The ECVAM Prevalidation Study on the Use of EpiDerm for Skin Corrosivity Testing

Manfred Liebsch, Dieter Traue, Christa Barrabas, Horst Spielmann, Patricia Uphill, Susan Wilkins, Janet P. McPherson, Christiane Wiemann, Tanja Kaufmann, Martina Remmele and Hermann-Georg Holzhütter

In 1996 and 1997, ECVAM supported a formal validation study on in vitro methods for predicting skin corrosivity. Two of the in vitro tests included in the study employed human skin models, the Skin2 ZK1350 and EPISKIN models. In the ECVAM validation study, BASF, Huntingdon Life Sciences (HLS) and ZEBET tested the Skin2 human skin model, production of which ceased in October 1996, while the validation study was still in progress. Since both of the skin models had shown basic usefulness for corrosivity testing and, in particular, the EPISKIN corrosivity test had proved to be a scientifically valid test, the three laboratories decided to conduct a study to determine whether another commercially available human skin model, EpiDerm, could also be successfully used to predict skin corrosivity. The study was performed according to the ECVAM prevalidation scheme, to allow for refinement of the test protocol and the prediction model, as well as for independent assessment of the performance of the refined methodology in a final blind trial in the three laboratories. In phase I of the study, ZEBET (Laboratory 1) drafted a Standard Operating Procedure (SOP), including a prediction model (PM1), and the project plan for the study. It was a major task to simplify an existing EpiDerm test protocol, which used the time-course of cytotoxicity as its endpoint. To evaluate the predictivity of the simplified method, which used only a 3-minute exposure to test chemicals, 50 chemicals representing a wide spectrum of chemical entities were tested, revealing that the test sensitivity was too low (65%), whereas the specificity was very high (88%). In addition, acceptance criteria for the negative and positive controls were established. Before proceeding to the next phase of the study, ZEBET distributed a refined SOP, data-recording software and documentation sheets, which allowed Good Laboratory Practice (GLP)-compliant quality assurance for each assay. The main goal of phase II was to produce sufficient data to assess the reproducibility of the EpiDerm skin corrosivity test after transfer to Laboratory 2 (HLS). Repeated testing of several chemicals in both laboratories revealed excellent intralaboratory and interlaboratory reproducibility. In addition, chemicals classified as "non-corrosive" (NC) with a 3-minute exposure in phase I, were re-tested by ZEBET with extended exposure periods of 1 hour and 4 hours. The test sensitivity could be significantly increased, if chemicals classified NC with a 3- minute exposure were tested with a 1-hour exposure. Before proceeding to the final blind trial, a refined SOP was drafted, according to which all chemicals had to be tested with exposure times of 3 minutes and 1 hour, and data for these two exposure times were used in the refined hierarchical prediction model, PM2. In phase III, the blind trial, BASF (Laboratory 3) joined the study. ECVAM selected 24 chemicals from the test chemical set used in the ECVAM skin corrosivity validation study, and BIBRA International (UK) purchased, coded and distributed the chemicals. Each chemical was tested twice, independently, according to the principles of GLP, and coded data were submitted to the Humboldt University (Berlin, Germany) for biostatistical analysis. The analysis revealed that the final test protocol and the refined prediction model (PM2) provided a highly balanced prediction of 88% sensitivity and 86% specificity, which is regarded as the best predictivity an in vitro skin corrosivity test can be expected to achieve. In conclusion, the EpiDerm skin corrosivity test gives an excellent prediction for a wide spectrum of chemicals, and could be used within the context of the new Annex V (EU Dangerous Substances Directive) test method (human skin model assay) for skin corrosion. The results obtained were reproducible, both within and between laboratories, and showed that EpiDerm could be used for testing a wide range of chemicals (both liquids and solids), including organic acids and bases, neutral organics, inorganic acids and bases, electrophiles and phenols. The concordances between the skin corrosivity classifications derived from the in vitro data were very good, and the test was able to distinguish between corrosive and non-corrosive chemicals for all of the chemical types studied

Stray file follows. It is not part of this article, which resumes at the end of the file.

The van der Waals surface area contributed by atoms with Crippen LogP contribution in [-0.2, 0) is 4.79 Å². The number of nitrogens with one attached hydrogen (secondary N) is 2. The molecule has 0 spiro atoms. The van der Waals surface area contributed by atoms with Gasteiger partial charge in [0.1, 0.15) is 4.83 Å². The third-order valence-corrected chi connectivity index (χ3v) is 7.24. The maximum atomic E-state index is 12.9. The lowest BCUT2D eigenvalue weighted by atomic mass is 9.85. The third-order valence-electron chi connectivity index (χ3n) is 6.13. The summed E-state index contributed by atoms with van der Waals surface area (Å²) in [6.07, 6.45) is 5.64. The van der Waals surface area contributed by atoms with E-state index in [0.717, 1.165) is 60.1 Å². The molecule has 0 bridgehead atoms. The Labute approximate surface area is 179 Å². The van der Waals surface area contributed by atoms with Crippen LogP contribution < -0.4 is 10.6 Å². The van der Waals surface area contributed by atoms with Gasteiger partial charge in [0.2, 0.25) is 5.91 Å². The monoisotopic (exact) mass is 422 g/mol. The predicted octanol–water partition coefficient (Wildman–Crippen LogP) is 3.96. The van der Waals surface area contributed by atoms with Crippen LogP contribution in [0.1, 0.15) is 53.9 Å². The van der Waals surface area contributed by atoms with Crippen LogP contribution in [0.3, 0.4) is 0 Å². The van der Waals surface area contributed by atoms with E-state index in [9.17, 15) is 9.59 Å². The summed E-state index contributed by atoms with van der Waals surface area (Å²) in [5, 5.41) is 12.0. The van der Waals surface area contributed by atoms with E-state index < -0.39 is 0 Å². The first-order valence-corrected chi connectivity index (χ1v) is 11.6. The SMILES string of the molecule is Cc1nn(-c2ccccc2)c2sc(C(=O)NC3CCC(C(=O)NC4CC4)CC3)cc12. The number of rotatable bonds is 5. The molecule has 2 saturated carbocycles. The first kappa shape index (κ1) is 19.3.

You need to register (for free) to download this article. Please log in/register here.

The Importance of the Prediction Model in the Validation of Alternative Tests

Andrew P. Worth and Michael Balls

An overview is presented of the validation process adopted by the European Centre for the Validation of Alternative Methods, with particular emphasis on the central role of the prediction model (PM). The development of an adequate PM is considered to be just as important as the development of an adequate test system, since the validity of an alternative test can only be established when both components (the test system and the PM) have successfully undergone validation. It is argued, however, that alternative tests and their associated PMs do not necessarily need to undergo validation at the same time, and that retrospective validation may be appropriate when a test system is found to be reliable, but the case for its relevance remains to be demonstrated. For an alternative test to be considered "scientifically valid", it is necessary for three conditions to be fulfilled, referred to here as the criteria for scientific relevance, predictive relevance, and reliability. A minimal set of criteria for the acceptance of any PM is defined, but it should be noted that required levels of predictive ability need to be established on a case-by-case basis, taking into account the inherent variability of the alternative and in vivo test data. Finally, in view of the growing shift in emphasis from the use of standalone alternative tests to alternative testing strategies, the importance of making the PM an integral part of the testing strategy is discussed.